CURRENT ISSUE

Summer 2019 (Issue 33.2)

| June 2019

The editors of Ethics & International Affairs are pleased to present the Summer 2019 issue of the journal! The highlight of this issue is a roundtable on “Artificial Intelligence and the Future of Global Affairs,” with contributions from Heather M. Roff, Steven Livingston and Mathias Risse, Jeffrey D. Sachs, Amandeep Singh Gill, Sara E. Davies, and Patrick Lin and Fritz Allhoff. The contributions consider how artificial intelligence will affect human rights, economic development, international security, global health, and the Arctic frontier in the coming decades. The issue also contains an essay by Kimberly Hutchings on decolonizing global ethics, a peer reviewed feature by Sarah-Vaughan Brakman scrutinizing the ethical underpinnings of the Hague Convention on Intercountry Adoption, a review essay by Inderjeet Parmar on diversity and hierarchy in international politics, and book reviews by Megan Blomfield, Ross Mittiga, Tom Pegram, and Clare Wenham.

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Book Reviews

The Global Climate Regime and Transitional Justice, by Sonja Klinsky and Jasmina Brankovic

| June 2019

In this book, Sonja Klinsky and Jasmina Brankovic have joined forces to provide a systematic exploration of how ideas from transitional justice could inform the global climate regime.

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Trade Justice, by James Christensen

| June 2019

In this book, James Christensen probes a wide array of issues related to international trade, many of which have been overlooked by political theorists, asking where justice and injustice lie in this non-ideal landscape

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A Theory of Global Governance: Authority, Legitimacy, and Contestation, by Michael Zürn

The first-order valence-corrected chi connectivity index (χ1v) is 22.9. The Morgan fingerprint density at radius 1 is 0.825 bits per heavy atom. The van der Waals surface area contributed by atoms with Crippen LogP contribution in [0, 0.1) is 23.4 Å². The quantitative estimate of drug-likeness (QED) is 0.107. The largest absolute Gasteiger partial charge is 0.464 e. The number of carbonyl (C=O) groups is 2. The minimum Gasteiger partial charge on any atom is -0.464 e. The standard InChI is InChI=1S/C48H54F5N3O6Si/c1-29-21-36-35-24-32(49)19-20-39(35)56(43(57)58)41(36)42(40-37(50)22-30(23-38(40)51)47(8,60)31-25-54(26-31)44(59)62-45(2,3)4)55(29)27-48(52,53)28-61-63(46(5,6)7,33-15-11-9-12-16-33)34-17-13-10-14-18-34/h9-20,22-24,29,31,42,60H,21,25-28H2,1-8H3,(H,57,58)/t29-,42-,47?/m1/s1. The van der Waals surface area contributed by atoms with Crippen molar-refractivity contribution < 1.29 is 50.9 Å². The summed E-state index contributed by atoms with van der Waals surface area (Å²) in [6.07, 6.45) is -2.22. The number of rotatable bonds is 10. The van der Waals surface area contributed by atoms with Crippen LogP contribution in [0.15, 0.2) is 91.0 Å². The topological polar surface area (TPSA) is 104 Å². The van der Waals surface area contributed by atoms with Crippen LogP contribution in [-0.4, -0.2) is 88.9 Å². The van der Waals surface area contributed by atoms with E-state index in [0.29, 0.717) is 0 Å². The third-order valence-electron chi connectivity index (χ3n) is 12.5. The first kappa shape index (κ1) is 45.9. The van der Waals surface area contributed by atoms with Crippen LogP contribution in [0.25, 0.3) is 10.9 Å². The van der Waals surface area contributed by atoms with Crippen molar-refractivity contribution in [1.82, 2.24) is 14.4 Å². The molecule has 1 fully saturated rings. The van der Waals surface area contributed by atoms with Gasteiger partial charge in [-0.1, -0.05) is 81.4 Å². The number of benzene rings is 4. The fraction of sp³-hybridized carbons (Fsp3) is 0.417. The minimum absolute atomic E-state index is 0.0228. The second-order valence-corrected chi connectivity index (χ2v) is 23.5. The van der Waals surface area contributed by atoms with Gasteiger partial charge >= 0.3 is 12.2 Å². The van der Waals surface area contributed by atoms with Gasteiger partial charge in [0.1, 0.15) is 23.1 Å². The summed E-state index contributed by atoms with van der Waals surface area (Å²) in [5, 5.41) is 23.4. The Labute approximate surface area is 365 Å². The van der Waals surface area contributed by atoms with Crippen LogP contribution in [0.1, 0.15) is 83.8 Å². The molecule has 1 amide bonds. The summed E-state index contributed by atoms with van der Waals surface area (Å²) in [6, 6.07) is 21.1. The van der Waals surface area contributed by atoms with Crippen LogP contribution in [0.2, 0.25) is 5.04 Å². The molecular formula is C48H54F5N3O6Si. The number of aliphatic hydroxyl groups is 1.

| June 2019

In this book, Zürn’s ambition is to demonstrate that a global-politics paradigm is now increasingly well established. Along the way, he mounts a spirited defense of the analytical value of global governance against its critics.

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Global Health Governance in International Society, by Jeremy Youde

| June 2019

In this book, Jeremy Youde applies one of the grande dames of IR theory—the English School—to the setting of global health. The result is new insights for both English School theory and global health practice.

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BLOG

The Anti-Narrative

| June 2019

In the last several posts, we have been discussing various narratives that might appeal to voters to provide a sense of the U.S. role in international affairs. However, at the last meeting of the study group on U.S. global engagement, we also tackled the reality that among the electorate, especially since the 2016 election, there […]

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More Emerging Narratives for U.S. Foreign Policy

| June 2019

I had the signal honor of taking part in a conference sponsored by the Aspen Institute Congressional Program, which gave me an opportunity to hear other emerging narratives that could develop as a way to provide a story and explanation for the scope and degree of American engagement in global affairs. After all, members of […]

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Emerging Narratives for U.S. Foreign Policy

| May 2019

Over the past year and a half, the U.S. Global Engagement program has been examining the causes of “narrative collapse” with regards to American foreign policy. Having made some preliminary conclusions about the disconnect between what U.S. politicians and experts have been articulating and the concerns of the citizenry, as we move into the 2020 […]

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